During 2020, volunteer activity only took place during the months of January and February, as the hospital decided to suspend all services related to accompanying patients in March and due to the state of alarm put in place because of the pandemic.

The main activities carried out by the volunteers are accompaniment, helping with different procedures, outings to the city, accompanying patients to medical tests, training, translation, support in leisure and recreational activities, etc.

During 2020, a total of 222 hours of volunteer services were carried out, including accompaniment, help with attending religious events, leisure and recreational activities, among others.

Participation and Social Inclusion Programme

During 2019, a new Hospital Participation and Social Inclusion Programme was launched with a team made up of different members of the Social Work Area, and a new position was created with a social integrator.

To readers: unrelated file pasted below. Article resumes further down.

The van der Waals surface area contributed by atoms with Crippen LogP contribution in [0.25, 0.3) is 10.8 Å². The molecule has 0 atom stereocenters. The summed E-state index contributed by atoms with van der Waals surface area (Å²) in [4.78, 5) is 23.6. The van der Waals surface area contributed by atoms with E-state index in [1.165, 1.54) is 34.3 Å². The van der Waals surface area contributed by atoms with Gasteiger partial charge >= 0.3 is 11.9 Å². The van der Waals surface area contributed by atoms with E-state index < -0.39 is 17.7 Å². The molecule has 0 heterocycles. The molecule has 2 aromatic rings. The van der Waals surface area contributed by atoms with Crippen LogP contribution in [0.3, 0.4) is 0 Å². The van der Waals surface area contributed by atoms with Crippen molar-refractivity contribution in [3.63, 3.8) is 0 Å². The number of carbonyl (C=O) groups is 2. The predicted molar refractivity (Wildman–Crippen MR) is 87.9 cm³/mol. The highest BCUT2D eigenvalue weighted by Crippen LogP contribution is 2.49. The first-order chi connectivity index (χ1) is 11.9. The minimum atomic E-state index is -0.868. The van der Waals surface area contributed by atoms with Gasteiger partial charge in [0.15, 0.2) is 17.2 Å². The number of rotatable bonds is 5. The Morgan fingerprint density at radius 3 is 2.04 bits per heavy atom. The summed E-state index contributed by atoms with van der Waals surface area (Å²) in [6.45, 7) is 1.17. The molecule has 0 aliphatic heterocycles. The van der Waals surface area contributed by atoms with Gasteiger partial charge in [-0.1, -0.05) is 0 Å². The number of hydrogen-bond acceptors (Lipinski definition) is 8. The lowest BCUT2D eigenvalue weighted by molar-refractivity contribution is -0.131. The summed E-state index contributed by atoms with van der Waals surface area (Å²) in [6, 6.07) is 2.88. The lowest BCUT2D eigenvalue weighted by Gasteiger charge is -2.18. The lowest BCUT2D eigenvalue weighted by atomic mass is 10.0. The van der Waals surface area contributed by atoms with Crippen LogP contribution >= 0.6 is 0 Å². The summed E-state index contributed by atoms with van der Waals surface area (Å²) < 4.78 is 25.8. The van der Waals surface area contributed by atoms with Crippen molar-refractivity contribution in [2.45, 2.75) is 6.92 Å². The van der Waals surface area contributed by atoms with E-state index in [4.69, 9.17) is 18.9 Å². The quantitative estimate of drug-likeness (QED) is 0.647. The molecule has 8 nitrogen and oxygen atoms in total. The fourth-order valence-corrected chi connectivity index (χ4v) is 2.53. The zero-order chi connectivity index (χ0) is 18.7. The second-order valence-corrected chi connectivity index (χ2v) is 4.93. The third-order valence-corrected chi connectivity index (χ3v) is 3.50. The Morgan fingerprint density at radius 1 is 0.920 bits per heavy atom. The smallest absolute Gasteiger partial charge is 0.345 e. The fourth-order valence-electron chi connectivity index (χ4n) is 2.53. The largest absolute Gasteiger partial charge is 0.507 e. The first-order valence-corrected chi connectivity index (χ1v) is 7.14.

The purpose of the Participation and Social Inclusion Programme (PPIS) is to promote the comfort of our patients and their emotional environment by offering recreational, artistic, social and educational activities within the daily environment of the hospital and with the approach of attending to individuals and their families.

Due to the pandemic, on 14 March the hospital was forced to suspend all activities in the leisure programme. However, before that date and in addition to the regular scheduled activities (art, basketball, cinema, crochet, reading and yoga), other activities were held with the collaboration of third parties:

  • Art Exhibition with the artist and doctor Joan Dalmau (January).
  • Concert of habaneras by the Barrigones de Girona (January).
  • Carnival celebration with a performance by Verissimus and a chocolate workshop with the Taradell Chocolatier (February).
  • Also for Carnival, necklace workshop run by patients and their families (February).
  • Art exhibition by a group of immigrant “arpilleras” from Badalona (March).

During 2020, a total of 34 regular sessions were held with 166 participants and 8 sessions with external staff with a total of 144 attendees, of which 59% were women and 41% were men. The satisfaction index for the activities was 9.4 out of 10.